Indeed, from Libya, the Russian military delegation led by Col. Gen. Yunus-Bek Yevkurov travelled to Burkina Faso where it was received by President Ibrahim Traore. The Tass reported, “The sides discussed bilateral military and defence cooperation, including its present state and future prospects. They also addressed other issues raised during the meeting between the presidents of Russia and Burkina Faso on the sidelines of the Second Russia-Africa Summit in St. Petersburg in late July.
“The head of the Russian delegation assured Traore of Russia’s support for the transitional period in Burkina Faso. He also said that Russia stood by the country’s people in all areas of potential development.” [Emphasis added.]
This is tantamount to a security guarantee for Burkina Faso at a crucial juncture when it has vowed to support Niger’s defence against any Western-backed military intervention in Niger.
Again, earlier in August, Assimi Goïta, the Interim President of Mali — yet another country which has contracted Wagner to replace the French troops — telephoned Putin to discuss security issues following the assassination of Prigozhin (who was believed to have visited Mali shortly before his death.) The Kremlin readout said that “Assimi Goïta described in detail the processes taking place in Mali and told the Russian President about the efforts of the national leaders to stabilise the situation and wage an uncompromising battle against terrorist groups.”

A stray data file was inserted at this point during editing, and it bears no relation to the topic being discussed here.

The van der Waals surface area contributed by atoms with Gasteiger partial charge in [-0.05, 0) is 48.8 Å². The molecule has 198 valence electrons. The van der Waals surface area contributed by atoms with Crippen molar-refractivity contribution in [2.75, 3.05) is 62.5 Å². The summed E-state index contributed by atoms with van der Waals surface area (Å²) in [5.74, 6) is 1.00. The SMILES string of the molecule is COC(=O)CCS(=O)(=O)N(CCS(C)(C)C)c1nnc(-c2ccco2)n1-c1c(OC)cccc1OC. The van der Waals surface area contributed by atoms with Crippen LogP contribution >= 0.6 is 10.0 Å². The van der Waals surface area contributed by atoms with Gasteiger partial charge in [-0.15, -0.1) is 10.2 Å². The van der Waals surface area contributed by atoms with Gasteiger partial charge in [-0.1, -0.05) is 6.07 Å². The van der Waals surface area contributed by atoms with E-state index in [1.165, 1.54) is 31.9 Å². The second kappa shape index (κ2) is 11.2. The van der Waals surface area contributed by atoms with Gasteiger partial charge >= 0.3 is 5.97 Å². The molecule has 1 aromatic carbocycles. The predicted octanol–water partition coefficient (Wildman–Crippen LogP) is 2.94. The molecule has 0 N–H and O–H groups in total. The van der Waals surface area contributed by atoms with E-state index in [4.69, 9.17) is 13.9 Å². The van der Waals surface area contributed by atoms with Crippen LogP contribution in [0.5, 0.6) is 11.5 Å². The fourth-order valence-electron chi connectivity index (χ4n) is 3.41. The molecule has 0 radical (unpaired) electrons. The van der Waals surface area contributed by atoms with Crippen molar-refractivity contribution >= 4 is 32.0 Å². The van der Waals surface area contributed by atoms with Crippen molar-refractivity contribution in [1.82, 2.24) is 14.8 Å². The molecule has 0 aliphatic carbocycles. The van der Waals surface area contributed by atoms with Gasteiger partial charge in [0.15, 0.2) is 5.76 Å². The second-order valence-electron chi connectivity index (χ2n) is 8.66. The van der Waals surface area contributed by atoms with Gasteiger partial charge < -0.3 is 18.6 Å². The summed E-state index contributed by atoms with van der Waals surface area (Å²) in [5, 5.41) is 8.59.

All these developments taken together, the formation of a military alliance between Burkina Faso, Mali and Niger last week needs to be put in perspective. Niger has authorised the armed forces of Mali and Burkina Faso to intervene on Nigerien territory in case of an external attack, according to a joint statement by the three countries.
Plainly put, the pact allows Mali and Burkina Faso to provide military assistance to Niger in the event of a military intervention by ECOWAS or France. Matters are inching toward the coup leaders in Niamey seeking help from Wagner if push comes to shove.
Against this dramatic backdrop, on Thursday, Nigerian President Bola Tinubu who heads the Economic Community of West African States [ECOWAS] floated a compromise formula on Niger’s return to democratic rule similar to the nine-month period his country underwent in the late 1990s. The ECOWAS had so far insisted that it wanted the ousted President Mohamed Bazoum back in power right away. That was also Macron’s demand. But Tinubu is apparently having second thoughts.